Mr Jones added: “Hallucinations are not necessarily a sign of mental illness. Most people will have had brief experiences of hearing voices when there is no one there, and around three per cent of people regularly hear such voices. Many of these people cope well with this and live normal lives. There are, however, a number of organisations, such as the Hearing Voices Network, who can offer support and advice to those distressed by these experiences.”

Caffeine use can lead to a condition called caffeine intoxication. Symptoms include nervousness, irritability, anxiety, muscle twitching, insomnia, headaches, and heart palpitations. This is not commonly seen when daily caffeine intake is less than 250mg.


Story Source:

The above story is based on materials provided by Durham University. Note: Materials may be edited for content and length.


Cite This Page:

Durham University. "High Caffeine Intake Linked To Hallucination Proneness." ScienceDaily. ScienceDaily, 14 January 2009. <www.sciencedaily.com/releases/2009/01/090113203901.htm>.
Durham University. (2009, January 14). High Caffeine Intake Linked To Hallucination Proneness. ScienceDaily. Retrieved October 23, 2014 from www.sciencedaily.com/releases/2009/01/090113203901.htm
Durham University. "High Caffeine Intake Linked To Hallucination Proneness." ScienceDaily. www.sciencedaily.com/releases/2009/01/090113203901.htm (accessed October 23, 2014).

Share This



More Health & Medicine News

Thursday, October 23, 2014

Featured Research

from universities, journals, and other organizations


Featured Videos

from AP, Reuters, AFP, and other news services

Orthodontist Mom Jennifer Salzer on the Best Time for Braces

Orthodontist Mom Jennifer Salzer on the Best Time for Braces

Working Mother (Oct. 22, 2014) Is your child ready? Video provided by Working Mother
Powered by NewsLook.com
U.S. Issues Ebola Travel Restrictions, Are Visa Bans Next?

U.S. Issues Ebola Travel Restrictions, Are Visa Bans Next?

Newsy (Oct. 22, 2014) Now that the U.S. is restricting travel from West Africa, some are dropping questions about a travel ban and instead asking about visa bans. Video provided by Newsy
Powered by NewsLook.com
US to Track Everyone Coming from Ebola Nations

US to Track Everyone Coming from Ebola Nations

AP (Oct. 22, 2014) Stepping up their vigilance against Ebola, federal authorities said Wednesday that everyone traveling into the US from Ebola-stricken nations will be monitored for symptoms for 21 days. (Oct. 22) Video provided by AP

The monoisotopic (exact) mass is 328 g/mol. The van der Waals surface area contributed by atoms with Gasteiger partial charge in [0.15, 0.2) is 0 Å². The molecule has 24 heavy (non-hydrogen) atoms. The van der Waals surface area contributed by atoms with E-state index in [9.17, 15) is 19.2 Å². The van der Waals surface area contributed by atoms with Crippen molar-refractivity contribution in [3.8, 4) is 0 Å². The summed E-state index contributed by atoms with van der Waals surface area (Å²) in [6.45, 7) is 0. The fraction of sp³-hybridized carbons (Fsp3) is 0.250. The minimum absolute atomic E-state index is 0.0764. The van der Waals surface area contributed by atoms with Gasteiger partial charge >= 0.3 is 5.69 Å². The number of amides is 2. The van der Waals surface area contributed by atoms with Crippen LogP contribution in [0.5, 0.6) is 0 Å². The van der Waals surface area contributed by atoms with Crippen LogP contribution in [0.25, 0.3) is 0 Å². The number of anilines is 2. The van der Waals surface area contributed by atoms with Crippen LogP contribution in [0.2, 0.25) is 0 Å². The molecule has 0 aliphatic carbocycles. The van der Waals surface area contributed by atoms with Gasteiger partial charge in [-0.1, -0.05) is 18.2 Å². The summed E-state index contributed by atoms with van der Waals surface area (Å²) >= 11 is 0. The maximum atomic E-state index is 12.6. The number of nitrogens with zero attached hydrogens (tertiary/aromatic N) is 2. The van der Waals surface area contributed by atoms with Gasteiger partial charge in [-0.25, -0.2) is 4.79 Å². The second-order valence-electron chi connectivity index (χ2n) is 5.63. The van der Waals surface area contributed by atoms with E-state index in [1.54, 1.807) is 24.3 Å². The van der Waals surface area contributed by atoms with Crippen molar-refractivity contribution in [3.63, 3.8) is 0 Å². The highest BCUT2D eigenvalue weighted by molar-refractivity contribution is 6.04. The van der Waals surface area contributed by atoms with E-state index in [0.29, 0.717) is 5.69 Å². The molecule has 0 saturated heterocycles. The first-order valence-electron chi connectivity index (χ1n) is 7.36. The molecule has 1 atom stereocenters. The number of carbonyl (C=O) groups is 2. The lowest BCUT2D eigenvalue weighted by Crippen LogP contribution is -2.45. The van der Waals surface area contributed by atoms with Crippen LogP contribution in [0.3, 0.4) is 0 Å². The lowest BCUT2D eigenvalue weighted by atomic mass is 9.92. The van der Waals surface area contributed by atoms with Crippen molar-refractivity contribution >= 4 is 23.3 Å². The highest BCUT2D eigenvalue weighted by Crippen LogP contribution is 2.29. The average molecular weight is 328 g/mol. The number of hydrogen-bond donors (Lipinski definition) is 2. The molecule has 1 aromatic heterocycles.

Powered by NewsLook.com
Doctors Help Paralysed Man Walk Again, Patient in Disbelief

Doctors Help Paralysed Man Walk Again, Patient in Disbelief

AFP (Oct. 22, 2014) Polish doctors describe how they helped a paralysed man walk again, with the patient in disbelief at the return of sensation to his legs. Duration: 1:04 Video provided by AFP
Powered by NewsLook.com

Search ScienceDaily

Number of stories in archives: 140,361

Find with keyword(s):
Enter a keyword or phrase to search ScienceDaily for related topics and research stories.

Save/Print:
Share:

Breaking News:

Strange & Offbeat Stories


Health & Medicine

Mind & Brain

Living & Well

In Other News

... from NewsDaily.com

Science News

Health News

Environment News

Technology News



Save/Print:
Share:

Free Subscriptions


Get the latest science news with ScienceDaily's free email newsletters, updated daily and weekly. Or view hourly updated newsfeeds in your RSS reader:

Get Social & Mobile


Keep up to date with the latest news from ScienceDaily via social networks and mobile apps:

Have Feedback?


Tell us what you think of ScienceDaily -- we welcome both positive and negative comments. Have any problems using the site? Questions?
Mobile: iPhone Android Web
Follow: Facebook Twitter Google+
Subscribe: RSS Feeds Email Newsletters
Latest Headlines Health & Medicine Mind & Brain Space & Time Matter & Energy Computers & Math Plants & Animals Earth & Climate Fossils & Ruins